Edward P. Dismuke (1860-1957) came to Mineral Wells about 1900. He and Cicero Smith built a recreational lake west of town in 1904, complete with picnic areas and a scenic railroad. When they dug a well for drinking water they discovered a new . . . — — Map (db m182019) HM
The bronze marker in the floor locates the first mineral water well dug in this valley in the year 1877 by J.W. Lynch, a pioneer settler, and thereby discovered for posterity the health giving waters for which Mineral Wells is famous. — — Map (db m182015) HM
A town built on water. Founded 1877 by J.A. Lynch, a settler who miraculously recovered from rheumatism after drinking the foul tasting, but apparently healthful water in this well.
As the news spread, hundreds converged to "take" the waters, . . . — — Map (db m182018) HM
Established in 1925, Camp Wolters was named for Brigadier General Jacob F. Wolters, commander of the 56th Brigade for the National Guard, and designated a summer training site for horse-mounted cavalry units. The city of Mineral Wells donated fifty . . . — — Map (db m119159) HM
A surge of growth in this city, after 1900 created a need for a larger post office. This structure, was the third facility built here after postal service began in 1882. It was constructed between 1911 and 1913 of reinforced concrete and clad with . . . — — Map (db m182020) HM
Buried in the nearby Staggs Prairie Cemetery, Sam Savage (1861-1951) was a rancher, farmer, and champion fiddler. At the age of five, he survived a Comanche Indian raid on his father's farm in Parker County and lived in captivity with the Comanches . . . — — Map (db m119179) HM
Born in Giles County, Tennessee, Joseph Peter Davidson moved to Texas and settled in Palo Pinto County about 1856. Davidson established a trading post near this site. In 1865 he started a ranch in present Eastland County and later helped organize . . . — — Map (db m97807) HM
Area Baptists trace their history to 1891, when the Pleasant Hill Missionary Baptist Church congregation was organized with 14 charter members. Originally named for the rural schoolhouse where early worship services were held, the congregation was . . . — — Map (db m97805) HM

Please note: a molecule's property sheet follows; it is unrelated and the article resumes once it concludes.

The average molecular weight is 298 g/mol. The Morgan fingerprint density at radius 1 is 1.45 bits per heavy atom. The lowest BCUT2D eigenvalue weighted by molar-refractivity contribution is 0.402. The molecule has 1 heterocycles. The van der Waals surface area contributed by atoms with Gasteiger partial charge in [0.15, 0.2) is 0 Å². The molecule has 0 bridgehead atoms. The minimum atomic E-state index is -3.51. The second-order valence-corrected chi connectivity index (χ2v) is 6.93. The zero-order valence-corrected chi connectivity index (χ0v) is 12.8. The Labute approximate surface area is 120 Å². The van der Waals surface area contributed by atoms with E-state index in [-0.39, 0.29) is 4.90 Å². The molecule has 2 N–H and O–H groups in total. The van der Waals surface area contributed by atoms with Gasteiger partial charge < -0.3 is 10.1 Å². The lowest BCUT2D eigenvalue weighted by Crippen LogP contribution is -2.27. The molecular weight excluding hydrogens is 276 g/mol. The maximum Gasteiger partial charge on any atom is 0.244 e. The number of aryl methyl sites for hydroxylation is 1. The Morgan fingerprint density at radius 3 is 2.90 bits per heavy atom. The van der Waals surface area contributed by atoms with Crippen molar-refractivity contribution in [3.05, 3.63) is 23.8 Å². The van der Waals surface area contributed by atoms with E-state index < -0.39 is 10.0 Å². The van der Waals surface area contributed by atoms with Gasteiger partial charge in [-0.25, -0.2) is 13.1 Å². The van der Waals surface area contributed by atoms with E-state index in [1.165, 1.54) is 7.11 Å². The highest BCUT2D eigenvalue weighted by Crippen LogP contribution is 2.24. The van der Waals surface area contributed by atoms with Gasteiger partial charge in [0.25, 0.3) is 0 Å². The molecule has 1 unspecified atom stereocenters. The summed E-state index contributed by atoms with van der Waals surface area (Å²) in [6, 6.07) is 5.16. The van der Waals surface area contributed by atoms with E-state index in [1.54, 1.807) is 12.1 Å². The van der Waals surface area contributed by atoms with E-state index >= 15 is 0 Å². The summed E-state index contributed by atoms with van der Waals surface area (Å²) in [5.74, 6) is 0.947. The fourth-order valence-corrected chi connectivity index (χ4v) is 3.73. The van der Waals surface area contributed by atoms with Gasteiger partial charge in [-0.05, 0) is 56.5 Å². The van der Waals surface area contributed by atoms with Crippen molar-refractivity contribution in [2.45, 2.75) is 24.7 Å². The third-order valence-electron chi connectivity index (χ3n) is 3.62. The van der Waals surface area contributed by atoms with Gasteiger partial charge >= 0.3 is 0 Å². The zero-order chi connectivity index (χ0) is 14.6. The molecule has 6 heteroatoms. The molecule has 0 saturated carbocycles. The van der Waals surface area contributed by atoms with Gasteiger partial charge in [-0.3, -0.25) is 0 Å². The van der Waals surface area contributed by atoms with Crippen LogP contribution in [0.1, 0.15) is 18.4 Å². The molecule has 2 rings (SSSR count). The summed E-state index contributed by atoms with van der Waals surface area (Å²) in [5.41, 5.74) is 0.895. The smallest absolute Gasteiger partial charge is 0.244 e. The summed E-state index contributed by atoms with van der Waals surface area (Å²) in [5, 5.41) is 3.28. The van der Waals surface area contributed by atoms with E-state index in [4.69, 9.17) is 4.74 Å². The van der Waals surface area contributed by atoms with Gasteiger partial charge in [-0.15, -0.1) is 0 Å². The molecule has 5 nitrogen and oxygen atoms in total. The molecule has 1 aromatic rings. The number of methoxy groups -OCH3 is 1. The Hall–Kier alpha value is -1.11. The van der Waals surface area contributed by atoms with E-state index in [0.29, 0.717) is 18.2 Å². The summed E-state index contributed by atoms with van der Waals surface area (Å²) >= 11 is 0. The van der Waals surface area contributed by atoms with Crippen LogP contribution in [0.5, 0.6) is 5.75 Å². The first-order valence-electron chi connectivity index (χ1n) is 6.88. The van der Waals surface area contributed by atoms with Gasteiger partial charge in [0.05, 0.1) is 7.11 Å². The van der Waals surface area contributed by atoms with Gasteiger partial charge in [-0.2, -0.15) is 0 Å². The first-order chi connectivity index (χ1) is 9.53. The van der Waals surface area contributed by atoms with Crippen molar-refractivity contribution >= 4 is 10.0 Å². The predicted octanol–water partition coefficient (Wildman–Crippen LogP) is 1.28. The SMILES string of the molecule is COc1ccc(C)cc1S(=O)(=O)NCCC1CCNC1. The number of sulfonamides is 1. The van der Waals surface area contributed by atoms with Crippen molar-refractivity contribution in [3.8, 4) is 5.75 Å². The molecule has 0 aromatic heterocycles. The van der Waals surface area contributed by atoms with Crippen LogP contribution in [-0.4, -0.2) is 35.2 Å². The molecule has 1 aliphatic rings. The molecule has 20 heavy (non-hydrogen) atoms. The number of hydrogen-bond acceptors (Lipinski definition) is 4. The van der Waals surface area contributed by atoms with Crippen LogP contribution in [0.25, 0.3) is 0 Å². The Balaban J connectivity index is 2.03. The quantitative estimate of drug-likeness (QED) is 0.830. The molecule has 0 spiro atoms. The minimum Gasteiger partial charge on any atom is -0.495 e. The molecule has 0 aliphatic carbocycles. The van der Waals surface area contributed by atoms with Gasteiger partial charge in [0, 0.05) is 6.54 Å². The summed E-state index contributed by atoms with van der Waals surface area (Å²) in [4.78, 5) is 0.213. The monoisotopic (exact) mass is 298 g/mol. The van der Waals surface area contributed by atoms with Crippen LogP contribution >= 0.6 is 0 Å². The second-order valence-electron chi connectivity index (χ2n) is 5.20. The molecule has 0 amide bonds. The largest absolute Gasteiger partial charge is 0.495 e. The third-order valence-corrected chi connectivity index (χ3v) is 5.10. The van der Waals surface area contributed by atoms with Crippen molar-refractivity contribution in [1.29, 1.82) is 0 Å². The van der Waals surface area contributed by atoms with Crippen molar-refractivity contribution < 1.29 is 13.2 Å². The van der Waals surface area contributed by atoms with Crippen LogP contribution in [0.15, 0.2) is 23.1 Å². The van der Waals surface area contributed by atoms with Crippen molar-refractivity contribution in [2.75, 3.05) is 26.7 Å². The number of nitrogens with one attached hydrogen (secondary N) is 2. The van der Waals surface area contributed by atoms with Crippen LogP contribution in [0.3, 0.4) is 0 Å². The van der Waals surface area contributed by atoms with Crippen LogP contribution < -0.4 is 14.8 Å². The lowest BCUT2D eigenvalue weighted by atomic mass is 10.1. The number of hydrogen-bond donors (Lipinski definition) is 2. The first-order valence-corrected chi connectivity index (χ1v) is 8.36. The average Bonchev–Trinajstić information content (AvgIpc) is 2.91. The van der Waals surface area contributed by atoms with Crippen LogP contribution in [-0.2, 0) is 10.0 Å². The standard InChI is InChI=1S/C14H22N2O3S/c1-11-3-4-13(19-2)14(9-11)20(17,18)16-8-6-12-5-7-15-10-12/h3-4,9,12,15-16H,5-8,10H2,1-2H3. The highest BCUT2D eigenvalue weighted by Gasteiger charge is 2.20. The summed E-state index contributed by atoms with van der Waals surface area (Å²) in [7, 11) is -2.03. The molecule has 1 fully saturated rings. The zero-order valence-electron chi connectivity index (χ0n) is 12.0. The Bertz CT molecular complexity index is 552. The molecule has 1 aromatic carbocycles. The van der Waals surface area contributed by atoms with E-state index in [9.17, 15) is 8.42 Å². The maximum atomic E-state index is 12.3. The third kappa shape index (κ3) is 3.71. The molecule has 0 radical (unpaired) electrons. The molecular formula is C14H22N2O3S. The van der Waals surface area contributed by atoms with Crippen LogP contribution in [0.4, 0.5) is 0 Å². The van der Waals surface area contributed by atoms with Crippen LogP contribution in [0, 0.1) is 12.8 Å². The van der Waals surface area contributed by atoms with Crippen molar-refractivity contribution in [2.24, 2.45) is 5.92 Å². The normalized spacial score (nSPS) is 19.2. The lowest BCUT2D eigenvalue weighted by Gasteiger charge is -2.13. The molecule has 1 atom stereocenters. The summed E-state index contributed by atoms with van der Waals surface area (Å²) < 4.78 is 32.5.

Saloons were prominent in the life and history of Thurber and were often settings for union organizational efforts. The first Snake Saloon, located between the drugstore and the livery stable in the center of town, was famous for its massive . . . — — Map (db m97808) HM
In 1887, before any settlement at this location, a spur track was laid from the Texas and Pacific RR main line to the coal mines two miles south. Originally, this juncture with the main line was called “Coal Mine Junction” and then . . . — — Map (db m97806) HM
Palo Pinto County was created in 1856 and named for a creek south of here that was perhaps named by Spanish explorers of the Brazos River Valley. The county seat of 320 acres was surveyed at its geographical center and was originally named Golconda. . . . — — Map (db m181948) HM
Soon after the founding of the town of Golconda (Palo Pinto) in 1857, frontier missionary and cattleman George Webb Slaughter organized the Baptist church in the community. A charter member of the Brazos River Baptist Association, the congregation . . . — — Map (db m181957) HM
Oldest church building in Palo Pinto, for congregation believed to have been first of any faith worshipping here.
Organized 1857 in home of Dr. Stephen S. Taylor, a lay preacher.
Members built church in 1882-1883. Despite 1883 storm damage, . . . — — Map (db m181961) HM
Tax-assessor-collector for Palo Pinto County from January 1, 1947 to March 31, 1987. Longest tenured tax assessor in the State of Texas at the time of his retirement.